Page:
He understands how things should be done, and he will give his 
opinion with a directness which may be disconcerting, but which 
will certainly command respect. For his opinion will be based 
upon principles which do not admit of pettiness or brag or 
insincerity. He will help Oxford to take her rightful place again 
as leader in all that is best and most untainted by false ideals.

 

January 16th 1920

Lieut.-Col. George Stack (Royal Engineers)

We are very sorry to learn, rather belatedly, of the death on active service of George Stack on September 16th 1919. He had served in France, Kut and Palestine during the war and was mentioned in despatches four times as well as being awarded the DSO in 1916.

Of his part in the battles of Neuve Chapelle and Ypres (1915) he wrote, in his letter to us in December of that year, “The sappers, of course, have been hard at it all the time. The work involved in maintaining old trenches, making new ones, wire entanglements, redoubts, defence of houses and villages etc., has been heavy and continuous. My own job has been to assist in this as far as possible…”

After being in France from the beginning, he went out with the Kut Relief Expedition in 1916, and was with the 3rd Lahore Division on General Maude’s entry into Bagdad.

Gen. Maude enters Baghdad, March 11th 1917.

In March 1918 the Division was sent to Palestine and was serving all through that campaign under General Allenby. During the 1916-17 campaign on the Tigris, the 3rd Sappers and Miners were often up to their waists in water for five or six nights, fighting the floods.

A farewell order to the Sappers and Miners, 3rd Division RE, given by Major HD Keary, is the best evidence for George’s wonderful work:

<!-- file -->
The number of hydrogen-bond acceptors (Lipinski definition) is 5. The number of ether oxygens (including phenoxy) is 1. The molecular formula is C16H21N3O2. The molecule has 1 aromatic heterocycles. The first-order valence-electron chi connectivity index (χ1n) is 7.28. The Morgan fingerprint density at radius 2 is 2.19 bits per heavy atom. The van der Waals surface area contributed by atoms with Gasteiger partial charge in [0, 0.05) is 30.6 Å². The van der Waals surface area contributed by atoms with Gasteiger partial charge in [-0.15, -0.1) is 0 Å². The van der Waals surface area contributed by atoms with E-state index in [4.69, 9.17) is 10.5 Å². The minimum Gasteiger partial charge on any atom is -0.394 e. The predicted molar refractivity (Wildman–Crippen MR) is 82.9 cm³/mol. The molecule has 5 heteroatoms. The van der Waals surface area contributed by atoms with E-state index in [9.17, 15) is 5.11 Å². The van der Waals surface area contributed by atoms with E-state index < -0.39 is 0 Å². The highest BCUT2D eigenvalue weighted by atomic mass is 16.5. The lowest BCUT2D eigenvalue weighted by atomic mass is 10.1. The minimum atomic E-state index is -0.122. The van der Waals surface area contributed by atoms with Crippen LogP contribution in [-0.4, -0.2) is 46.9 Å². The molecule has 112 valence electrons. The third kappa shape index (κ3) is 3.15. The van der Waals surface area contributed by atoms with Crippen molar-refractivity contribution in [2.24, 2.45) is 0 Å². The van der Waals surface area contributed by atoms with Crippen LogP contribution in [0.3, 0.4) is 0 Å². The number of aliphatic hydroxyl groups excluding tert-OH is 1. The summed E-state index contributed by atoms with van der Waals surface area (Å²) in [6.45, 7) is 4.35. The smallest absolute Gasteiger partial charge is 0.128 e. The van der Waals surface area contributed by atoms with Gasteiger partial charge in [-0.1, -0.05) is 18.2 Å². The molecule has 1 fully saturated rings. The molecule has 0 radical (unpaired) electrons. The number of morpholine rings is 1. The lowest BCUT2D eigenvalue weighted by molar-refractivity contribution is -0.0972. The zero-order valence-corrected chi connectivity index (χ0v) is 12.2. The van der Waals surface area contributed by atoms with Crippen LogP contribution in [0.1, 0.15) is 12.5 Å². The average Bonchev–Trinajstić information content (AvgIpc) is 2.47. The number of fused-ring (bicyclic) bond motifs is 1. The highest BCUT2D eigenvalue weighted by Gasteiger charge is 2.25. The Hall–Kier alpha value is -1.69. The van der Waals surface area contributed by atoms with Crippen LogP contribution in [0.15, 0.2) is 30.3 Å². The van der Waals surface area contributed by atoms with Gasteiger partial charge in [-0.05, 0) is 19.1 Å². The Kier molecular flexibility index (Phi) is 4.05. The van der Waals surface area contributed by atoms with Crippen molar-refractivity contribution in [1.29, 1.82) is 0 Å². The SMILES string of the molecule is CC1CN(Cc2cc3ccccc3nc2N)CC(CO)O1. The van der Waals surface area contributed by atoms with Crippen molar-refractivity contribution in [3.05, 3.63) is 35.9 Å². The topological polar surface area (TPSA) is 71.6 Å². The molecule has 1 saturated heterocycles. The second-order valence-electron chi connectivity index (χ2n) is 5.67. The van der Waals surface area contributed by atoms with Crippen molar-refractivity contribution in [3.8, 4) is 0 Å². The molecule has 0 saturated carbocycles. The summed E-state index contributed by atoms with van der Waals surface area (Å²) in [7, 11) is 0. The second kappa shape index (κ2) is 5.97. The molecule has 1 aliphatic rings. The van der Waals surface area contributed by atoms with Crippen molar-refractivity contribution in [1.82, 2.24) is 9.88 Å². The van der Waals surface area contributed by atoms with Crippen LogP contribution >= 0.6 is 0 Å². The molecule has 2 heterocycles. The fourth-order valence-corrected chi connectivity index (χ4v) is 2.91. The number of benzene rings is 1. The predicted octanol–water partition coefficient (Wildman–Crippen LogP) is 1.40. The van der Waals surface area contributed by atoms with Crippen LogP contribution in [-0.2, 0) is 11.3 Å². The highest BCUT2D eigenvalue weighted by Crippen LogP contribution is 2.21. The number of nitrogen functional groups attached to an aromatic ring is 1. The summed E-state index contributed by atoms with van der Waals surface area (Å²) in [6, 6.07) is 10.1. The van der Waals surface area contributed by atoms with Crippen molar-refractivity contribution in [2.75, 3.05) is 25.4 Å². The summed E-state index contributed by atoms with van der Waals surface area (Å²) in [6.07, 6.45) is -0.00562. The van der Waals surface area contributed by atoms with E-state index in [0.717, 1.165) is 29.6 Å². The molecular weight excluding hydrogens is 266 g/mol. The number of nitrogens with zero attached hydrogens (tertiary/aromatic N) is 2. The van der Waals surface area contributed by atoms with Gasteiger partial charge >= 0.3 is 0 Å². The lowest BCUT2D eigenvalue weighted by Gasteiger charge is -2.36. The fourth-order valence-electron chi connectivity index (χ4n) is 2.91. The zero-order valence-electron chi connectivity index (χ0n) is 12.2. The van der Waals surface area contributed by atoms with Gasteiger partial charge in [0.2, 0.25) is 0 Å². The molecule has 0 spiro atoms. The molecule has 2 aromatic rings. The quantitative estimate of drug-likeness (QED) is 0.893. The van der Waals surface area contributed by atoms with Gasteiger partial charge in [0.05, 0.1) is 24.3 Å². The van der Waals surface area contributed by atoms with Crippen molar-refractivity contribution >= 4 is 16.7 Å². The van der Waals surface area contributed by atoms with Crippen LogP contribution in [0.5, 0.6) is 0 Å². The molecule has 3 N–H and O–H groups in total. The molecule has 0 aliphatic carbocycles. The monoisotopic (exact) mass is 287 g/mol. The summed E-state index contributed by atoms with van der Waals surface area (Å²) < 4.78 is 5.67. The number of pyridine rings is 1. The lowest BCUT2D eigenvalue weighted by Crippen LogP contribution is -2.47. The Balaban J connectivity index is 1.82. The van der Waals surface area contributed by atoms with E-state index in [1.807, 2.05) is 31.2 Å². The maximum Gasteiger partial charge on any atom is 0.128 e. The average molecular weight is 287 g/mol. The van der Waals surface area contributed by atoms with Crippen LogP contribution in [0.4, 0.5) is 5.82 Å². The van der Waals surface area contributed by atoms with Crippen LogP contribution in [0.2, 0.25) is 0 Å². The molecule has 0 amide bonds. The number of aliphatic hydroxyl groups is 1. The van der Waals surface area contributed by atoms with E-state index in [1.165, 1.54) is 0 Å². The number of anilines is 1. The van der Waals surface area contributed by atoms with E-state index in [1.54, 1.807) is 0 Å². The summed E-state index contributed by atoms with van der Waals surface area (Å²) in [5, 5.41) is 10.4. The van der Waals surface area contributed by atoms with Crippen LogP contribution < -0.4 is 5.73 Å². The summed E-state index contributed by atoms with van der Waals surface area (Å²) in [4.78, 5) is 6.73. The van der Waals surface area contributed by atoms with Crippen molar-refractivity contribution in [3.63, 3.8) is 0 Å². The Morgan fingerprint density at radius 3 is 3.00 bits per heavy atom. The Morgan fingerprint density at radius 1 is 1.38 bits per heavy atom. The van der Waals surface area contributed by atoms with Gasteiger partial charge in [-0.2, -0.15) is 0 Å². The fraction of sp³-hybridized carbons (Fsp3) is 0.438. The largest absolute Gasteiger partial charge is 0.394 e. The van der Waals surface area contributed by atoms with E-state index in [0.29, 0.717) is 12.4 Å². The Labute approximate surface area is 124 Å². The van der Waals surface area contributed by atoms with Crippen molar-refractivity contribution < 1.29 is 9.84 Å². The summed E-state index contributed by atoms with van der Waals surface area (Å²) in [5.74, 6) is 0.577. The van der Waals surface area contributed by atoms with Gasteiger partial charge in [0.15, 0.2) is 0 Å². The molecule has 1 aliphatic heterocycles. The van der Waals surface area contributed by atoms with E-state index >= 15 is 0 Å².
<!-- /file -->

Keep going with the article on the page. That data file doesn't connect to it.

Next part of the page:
“Later on in India and Mesopotamia, when others fell sick, he carried on single-handed until at last he was in charge of an area extending from (but not including) Kontara up to and including Damascus, and from the sea to the Mecca railway, an enormous tract of country…  

Early in August 1919, the Chief Engineer had to go on leave, and George Stack had to take on the duties of Chief Engineer as well as those of Commander Royal Engineers, so his area stretched right up to the Taurus…”

Even he was not proof against the effects of wounds, five or six years’ fighting with little or no leave, exposure and overwork, and he now lies buried in the little British military cemetery between the villages of Ramleh and Ludd, on the slope of a hill which looks east to Jerusalem.

As his General has written:

His life was given for his Country just as much as if he had been killed in the trenches.”

January 9th 1919

Jack Haldane, having been Junior Librarian of the Union on return from the War, is now to be an Oxford Don – strangely, to lecture for Science Schools, which he himself has never taken!

The University magazine, ‘Isis,’ has recently featured Jack as their ‘Idol’ for the week, and his time at the OPS is mentioned:

“Like many other little boys, he went to a preparatory school, in his case to Mr Lynam’s in Oxford, whence he proceeded to Eton with a scholarship. Whilst still a ‘Dragon,’ the Gods, Frankenstein-like, became frightened of the monster they had created, for they tried to translate him to other spheres of action, by causing him to undergo a compound fracture of the base of the skull. In direct contradiction of all the ordinary laws, our Idol survived, a magnificent example of the Darwinian theory, which he used to discuss with his nurse – the survival of the fittest…”

Also recalled are some of Jack’s wartime experiences (which he claims to have enjoyed):

“At the beginning of the War our Idol received a commission in the 3rd Battalion of the Black Watch, served in France and in Mesopotamia with the 1st and 2nd Battalions of that Regiment, and was twice wounded. Whilst he was in France, he was one of the first persons on whom they experimented with Chlorine Gas in the funny crude old gas-mask devices, a piece of unshowy and cold-blooded gallantry which commands everyone’s admiration.”

There is one story that particularly raises an eyebrow…